EU-US trade agreement talks to be affected by American bugs

Viviane Reding, Vice-President of the EC in charge of Justice, Fundamental Rights and Citizenship (first from right) went to Dublin to participate in the EU/US Justice Ministerial Meeting. Eric Holder, US Attorney General (first from left), and Alan Shatter, Irish Minister for Justice, Equality and Defence also took part in the event. Discussions focused on data protection, rights of victims of crime, judicial cooperation in criminal matters, and judicial cooperation in civil matters (EC Audiovisual Services, 14/06/2013).

Viviane Reding, Vice-President of the European Commission in charge of Justice, Fundamental Rights and Citizenship (first from right) went to Dublin to participate in the EU/US Justice Ministerial Meeting. Eric Holder, US Attorney General (first from left), and Alan Shatter, Irish Minister for Justice, Equality and Defence also took part in the event. Discussions focused on data protection, rights of victims of crime, judicial cooperation in criminal matters, and judicial cooperation in civil matters (EC Audiovisual Services, 14/06/2013).

Bugging EU institutions’ premises and members states’ offices in the US by American secret agencies may seriously affect the progress of negotiations for the conclusion of a Free Trade and Investments Agreement between the two largest trading partners of the world. While the first reactions by EU dignitaries, after the revealing publications by Der Spiegel and The Guardian, didn’t contain references to the possibility of holding back negotiations for the Free Trade Agreement (FTA), yesterday’s developments do not exclude that.

The issue was discussed yesterday in the European Parliament and the Commission College. On both occasions direct or indirect reserves were voiced over the progress of negotiations for the trade agreement. The relevant Press releases issued by the Commission and the EU Parliament contain clear references to the impossibility of continuing negotiations, as if nothing happened, with a trade partner who uses such unorthodox methods. On top of that there were strong reactions by EU member state governments. In Paris the Minister of Foreign Affairs, Laurent Fabius, observed that the French government doesn’t spy on the American mission in France. Strong negative reactions were also recorded in Berlin and other EU capitals. Let’s follow the facts.

The Parliament

Staring from the European Parliament, the EU legislators discussed with top EU leaders the PRISM affair in a house plenary yesterday. Everybody agreed that clarity is urgently needed on the spy scandal. Rebecca Harms (Greens/EFA, DE) called for an immediate halt to preparations to open trade talks with the United States in the wake of press reports that the US might have spied on European institutions both inside and outside the EU. “The talks should not be opened until the magnitude of the problem is checked”, she said. Of course her statement didn’t reflect the opinion of all MEPs, but just the fact that a ‘full stop’ of the FTA negotiations was voiced in the EU Parliament plenary is not a minor thing at all.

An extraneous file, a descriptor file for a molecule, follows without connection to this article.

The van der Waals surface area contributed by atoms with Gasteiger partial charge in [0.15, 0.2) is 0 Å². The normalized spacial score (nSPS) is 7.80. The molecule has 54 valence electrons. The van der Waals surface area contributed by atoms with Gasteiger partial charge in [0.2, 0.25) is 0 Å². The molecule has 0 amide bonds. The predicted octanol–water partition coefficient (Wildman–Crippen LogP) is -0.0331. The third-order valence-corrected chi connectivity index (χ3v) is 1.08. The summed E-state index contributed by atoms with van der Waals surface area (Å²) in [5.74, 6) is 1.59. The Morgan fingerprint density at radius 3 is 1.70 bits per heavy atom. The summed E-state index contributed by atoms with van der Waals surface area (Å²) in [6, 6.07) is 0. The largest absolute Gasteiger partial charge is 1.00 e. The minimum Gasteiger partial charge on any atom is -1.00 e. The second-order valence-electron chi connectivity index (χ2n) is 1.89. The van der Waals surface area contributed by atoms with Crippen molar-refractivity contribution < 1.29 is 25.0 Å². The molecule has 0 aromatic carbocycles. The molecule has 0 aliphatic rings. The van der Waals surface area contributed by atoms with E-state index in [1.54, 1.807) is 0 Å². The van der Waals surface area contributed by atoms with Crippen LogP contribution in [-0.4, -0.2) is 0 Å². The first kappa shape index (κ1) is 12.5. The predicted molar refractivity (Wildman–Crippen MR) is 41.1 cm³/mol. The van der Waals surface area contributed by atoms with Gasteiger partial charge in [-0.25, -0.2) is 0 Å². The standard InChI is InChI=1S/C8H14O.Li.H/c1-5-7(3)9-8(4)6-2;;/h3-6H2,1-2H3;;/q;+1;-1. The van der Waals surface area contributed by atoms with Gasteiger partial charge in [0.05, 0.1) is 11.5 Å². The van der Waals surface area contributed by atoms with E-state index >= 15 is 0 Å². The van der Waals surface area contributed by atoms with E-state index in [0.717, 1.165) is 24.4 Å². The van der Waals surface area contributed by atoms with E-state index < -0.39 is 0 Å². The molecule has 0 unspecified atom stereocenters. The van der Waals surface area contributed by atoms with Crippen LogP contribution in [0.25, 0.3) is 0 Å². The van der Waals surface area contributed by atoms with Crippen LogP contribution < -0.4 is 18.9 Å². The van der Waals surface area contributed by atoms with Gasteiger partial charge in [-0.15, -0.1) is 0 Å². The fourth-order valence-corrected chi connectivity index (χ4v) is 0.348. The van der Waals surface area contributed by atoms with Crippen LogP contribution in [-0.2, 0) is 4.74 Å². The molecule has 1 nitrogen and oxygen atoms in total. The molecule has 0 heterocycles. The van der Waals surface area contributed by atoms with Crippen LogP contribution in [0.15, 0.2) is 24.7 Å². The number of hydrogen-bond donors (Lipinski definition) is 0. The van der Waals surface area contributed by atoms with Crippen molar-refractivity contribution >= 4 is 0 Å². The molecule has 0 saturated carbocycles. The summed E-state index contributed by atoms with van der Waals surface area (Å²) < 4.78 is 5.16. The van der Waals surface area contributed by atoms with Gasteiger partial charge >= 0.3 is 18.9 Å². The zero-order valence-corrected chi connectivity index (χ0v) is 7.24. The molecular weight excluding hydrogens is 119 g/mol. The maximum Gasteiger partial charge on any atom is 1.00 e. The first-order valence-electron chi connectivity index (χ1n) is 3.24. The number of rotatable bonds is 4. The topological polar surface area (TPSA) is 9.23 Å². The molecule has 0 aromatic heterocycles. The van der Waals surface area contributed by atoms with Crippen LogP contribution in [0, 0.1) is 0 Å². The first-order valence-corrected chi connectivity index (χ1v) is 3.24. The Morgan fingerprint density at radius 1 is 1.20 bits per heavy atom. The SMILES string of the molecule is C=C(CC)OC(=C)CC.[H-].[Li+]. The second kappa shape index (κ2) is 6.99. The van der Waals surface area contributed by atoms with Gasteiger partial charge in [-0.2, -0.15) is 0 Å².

Even more important was the intervention of Guy Verhofstadt, leader of the Group of the Alliance of Liberals and Democrats for Europe (ALDE). The Belgian ex-Prime Minister advocated the setting up of an inquiry committee and Hannes Swoboda, leader of the Group of the Progressive Alliance of Socialists and Democrats in the European Parliament, said that a data protection package should be in place before trade talks start. The two leaders represent the third and the second largest groups respectively of the European Parliament. Their interventions cannot be ignored.

The Commission

The same mood also prevailed in the Commission College during the discussions on the reported US intelligence activities targeting EU institutions and member states. A Press release issued afterwards concluded like this: “The College (of Commissioners) considered that whilst the beginning of EU/US trade negotiation should not be affected, the EU side will make it clear that for such a comprehensive and ambitious negotiation to succeed, there needs to be confidence, transparency and clarity among the negotiating partners”.

There is no doubt that there will be both short and long-term repercussions on EU – US relations. The beginning of the FTA negotiations will be delayed for sure. In the long-term the European Union will ask for guarantees along the lines of the letter of the US Attorney General Holder to Commission Vice-President Reding and Commissioner Malmström regarding the launch of the EU/US high level expert group on oversight of intelligence activities.

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